Edvard Munch died in 1944, leaving some 28,000 works to the city of Oslo. Twenty years and many disputes later, the Munch Museum, an undistinguished structure of the Nissen hut school of architecture, opened in Tøyen, a tough and rather out-of the-way neighbourhood in the capital. Norway was not so rich in those days, nor Munch so famous. The museum was cheaply built and inadequately protected. The theft of Madonna and The Scream in 2004 led to draconian security measures, prompting locals to nickname it ‘the airport’. By now, the building also leaked. Action was needed.
With the new millennium, Oslo, now wealthy, was turning its one remaining eyesore, the container port, into a cultural centre. Snøhetta’s marvellous opera house of 2008 was the first building to rise on the edge of the fjord, all white marble angles and planes, like a gigantic ski jump skimming into the sea. Next, a sparkling new national library and small, pretty blocks of flats clustering like barnacles. Shifting light plays on their walls from the little canals running between them. Meanwhile, in 2008, a competition was launched for a new Munch museum, won by the Madrid-based firm Estudio Herreros.
While MUNCH, as the new museum is styled, was rising beside the opera house at the water’s edge, the area became immensely popular. Kite surfers, cafes, pop-up jazz bars and floating saunas started sprinkling the rocks nearby. The opening this October was a joyful celebration, attended by the big guns from the Norwegian royal family and sauna-baked citizens jumping into the water and swimming round the building to cool off. This seemed marvellously appropriate; Munch, like Hockney, loved to paint the illusionistic wobble of bodies breaking the waterline.
MUNCH has architectural tension. Grey as the rocks it is built on, the building looks like a 60m-high pile of slim books about to topple over at the top, a nice analogy for Munch’s ever self-doubting texts (Munch wrote almost as much as he painted). It was important to him that the painted work was dashed off in the heat of the moment, but that lightning moment of fruition was preceded by a vast body of thought, often written down.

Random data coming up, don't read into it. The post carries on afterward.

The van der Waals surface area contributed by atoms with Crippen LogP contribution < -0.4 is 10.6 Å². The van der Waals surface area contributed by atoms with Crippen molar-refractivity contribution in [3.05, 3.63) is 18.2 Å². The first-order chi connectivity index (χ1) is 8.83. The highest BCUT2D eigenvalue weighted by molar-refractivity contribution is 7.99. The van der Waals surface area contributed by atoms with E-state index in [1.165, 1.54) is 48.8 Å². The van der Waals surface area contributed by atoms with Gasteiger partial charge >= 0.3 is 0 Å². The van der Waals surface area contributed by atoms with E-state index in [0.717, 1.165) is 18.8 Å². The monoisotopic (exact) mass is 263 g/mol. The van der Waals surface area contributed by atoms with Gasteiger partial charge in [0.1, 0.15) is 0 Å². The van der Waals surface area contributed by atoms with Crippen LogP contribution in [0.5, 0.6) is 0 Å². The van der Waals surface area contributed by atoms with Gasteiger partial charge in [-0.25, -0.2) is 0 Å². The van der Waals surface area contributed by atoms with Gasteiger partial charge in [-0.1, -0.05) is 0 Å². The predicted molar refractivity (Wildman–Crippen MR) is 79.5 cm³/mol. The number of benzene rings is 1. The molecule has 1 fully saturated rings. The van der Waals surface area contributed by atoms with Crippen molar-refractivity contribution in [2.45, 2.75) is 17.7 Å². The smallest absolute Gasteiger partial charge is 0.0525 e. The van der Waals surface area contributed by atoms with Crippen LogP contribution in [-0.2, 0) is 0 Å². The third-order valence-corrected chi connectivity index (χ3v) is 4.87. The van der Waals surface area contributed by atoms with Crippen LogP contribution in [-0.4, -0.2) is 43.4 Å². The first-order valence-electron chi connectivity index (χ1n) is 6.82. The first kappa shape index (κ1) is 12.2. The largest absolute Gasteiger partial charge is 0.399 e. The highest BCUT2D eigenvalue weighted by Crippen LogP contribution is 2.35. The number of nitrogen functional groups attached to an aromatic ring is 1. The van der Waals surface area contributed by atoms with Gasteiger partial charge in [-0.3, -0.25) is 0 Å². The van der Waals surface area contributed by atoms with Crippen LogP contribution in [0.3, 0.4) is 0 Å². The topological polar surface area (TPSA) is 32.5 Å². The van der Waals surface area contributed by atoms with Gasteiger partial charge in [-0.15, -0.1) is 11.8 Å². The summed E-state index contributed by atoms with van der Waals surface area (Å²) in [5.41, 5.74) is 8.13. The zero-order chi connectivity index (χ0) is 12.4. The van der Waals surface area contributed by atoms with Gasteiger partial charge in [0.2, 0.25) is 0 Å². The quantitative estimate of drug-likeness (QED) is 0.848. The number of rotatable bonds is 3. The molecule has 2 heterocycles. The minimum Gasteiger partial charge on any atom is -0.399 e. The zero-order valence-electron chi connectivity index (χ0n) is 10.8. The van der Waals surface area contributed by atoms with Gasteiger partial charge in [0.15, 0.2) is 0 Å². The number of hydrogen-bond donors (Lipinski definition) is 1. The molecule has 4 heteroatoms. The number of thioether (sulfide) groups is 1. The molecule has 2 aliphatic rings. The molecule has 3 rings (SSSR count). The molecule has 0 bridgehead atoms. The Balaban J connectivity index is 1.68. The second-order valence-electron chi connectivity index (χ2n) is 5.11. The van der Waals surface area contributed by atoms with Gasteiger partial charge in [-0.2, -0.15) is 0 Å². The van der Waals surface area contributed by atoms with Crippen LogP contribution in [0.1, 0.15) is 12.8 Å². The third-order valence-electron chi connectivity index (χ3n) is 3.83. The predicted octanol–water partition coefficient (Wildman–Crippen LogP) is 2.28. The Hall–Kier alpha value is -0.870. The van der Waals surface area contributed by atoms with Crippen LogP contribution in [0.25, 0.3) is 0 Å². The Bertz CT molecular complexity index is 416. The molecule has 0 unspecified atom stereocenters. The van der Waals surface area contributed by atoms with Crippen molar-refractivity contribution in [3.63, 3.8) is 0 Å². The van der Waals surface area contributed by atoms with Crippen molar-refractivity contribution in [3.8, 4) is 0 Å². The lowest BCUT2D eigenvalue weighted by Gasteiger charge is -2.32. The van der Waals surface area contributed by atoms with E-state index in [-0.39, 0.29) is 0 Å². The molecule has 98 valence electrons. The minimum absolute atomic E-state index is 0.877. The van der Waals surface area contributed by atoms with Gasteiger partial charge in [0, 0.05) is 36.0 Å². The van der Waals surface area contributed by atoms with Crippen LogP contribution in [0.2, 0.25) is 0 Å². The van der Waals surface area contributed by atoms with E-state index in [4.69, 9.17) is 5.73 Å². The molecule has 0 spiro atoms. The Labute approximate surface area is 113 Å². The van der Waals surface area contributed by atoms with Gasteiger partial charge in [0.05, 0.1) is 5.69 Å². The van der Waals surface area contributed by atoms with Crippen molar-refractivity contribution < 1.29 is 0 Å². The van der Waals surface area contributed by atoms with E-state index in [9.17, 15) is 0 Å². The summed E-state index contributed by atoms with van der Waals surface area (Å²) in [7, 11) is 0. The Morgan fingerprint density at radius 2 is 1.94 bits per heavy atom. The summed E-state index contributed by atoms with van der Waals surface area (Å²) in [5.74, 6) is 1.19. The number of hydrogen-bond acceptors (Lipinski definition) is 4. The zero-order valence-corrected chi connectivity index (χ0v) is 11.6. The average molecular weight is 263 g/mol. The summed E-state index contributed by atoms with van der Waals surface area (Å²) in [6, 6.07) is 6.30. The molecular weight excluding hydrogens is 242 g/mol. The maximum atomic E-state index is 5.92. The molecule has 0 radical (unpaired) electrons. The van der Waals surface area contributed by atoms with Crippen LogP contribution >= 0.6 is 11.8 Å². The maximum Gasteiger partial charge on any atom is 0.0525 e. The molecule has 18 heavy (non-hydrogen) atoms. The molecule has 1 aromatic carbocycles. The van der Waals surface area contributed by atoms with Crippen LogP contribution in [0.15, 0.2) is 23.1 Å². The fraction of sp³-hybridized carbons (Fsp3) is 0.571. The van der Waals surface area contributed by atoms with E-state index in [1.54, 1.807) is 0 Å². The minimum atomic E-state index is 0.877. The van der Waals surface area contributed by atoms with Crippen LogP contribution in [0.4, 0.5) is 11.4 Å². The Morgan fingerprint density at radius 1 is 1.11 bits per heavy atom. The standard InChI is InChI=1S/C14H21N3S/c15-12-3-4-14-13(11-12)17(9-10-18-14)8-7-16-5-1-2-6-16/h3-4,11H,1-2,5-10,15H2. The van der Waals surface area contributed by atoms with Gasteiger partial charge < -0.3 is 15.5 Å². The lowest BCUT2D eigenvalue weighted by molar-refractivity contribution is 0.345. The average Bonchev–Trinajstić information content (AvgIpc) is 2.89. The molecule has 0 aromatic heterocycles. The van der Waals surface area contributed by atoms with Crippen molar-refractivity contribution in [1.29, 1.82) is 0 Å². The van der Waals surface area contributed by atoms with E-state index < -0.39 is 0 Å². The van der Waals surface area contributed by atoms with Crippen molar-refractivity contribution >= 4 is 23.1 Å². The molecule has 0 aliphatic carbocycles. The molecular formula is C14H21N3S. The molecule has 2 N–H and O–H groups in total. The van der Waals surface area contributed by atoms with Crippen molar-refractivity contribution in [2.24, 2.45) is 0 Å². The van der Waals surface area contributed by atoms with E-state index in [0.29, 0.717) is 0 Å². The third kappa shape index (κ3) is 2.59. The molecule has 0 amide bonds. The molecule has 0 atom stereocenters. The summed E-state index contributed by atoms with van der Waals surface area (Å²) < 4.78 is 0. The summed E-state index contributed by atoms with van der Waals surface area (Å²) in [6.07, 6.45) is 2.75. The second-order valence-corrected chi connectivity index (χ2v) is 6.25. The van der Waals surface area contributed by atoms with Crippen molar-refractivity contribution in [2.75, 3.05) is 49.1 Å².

Stein Olav Henrichsen, director of the Munch museum throughout the transition from Nissen hut to $260m national achievement, told me a couple of years ago that what worried him was transporting all those stealable pictures across Oslo. ‘Will you do it all at once with an armed convoy, or bit by bit, covertly?’ I asked. He didn’t say. At the opening he told me, ‘It is important that you don’t need a PhD to enjoy MUNCH.’ That said, one of the opening exhibitions, ‘All Is Life’, doesn’t duck intellectual challenge. It is based on The Tree of Knowledge (c. 1930), the enormous book Munch wrote towards the end of his life, summing up his philosophy. Each wall or segment in the exhibition takes one page of text as a theme, illustrating it with paintings and drawings by Munch, which are arranged not chronologically but associatively. Visitors are encouraged to move texts and postcards around the walls to make their own associations.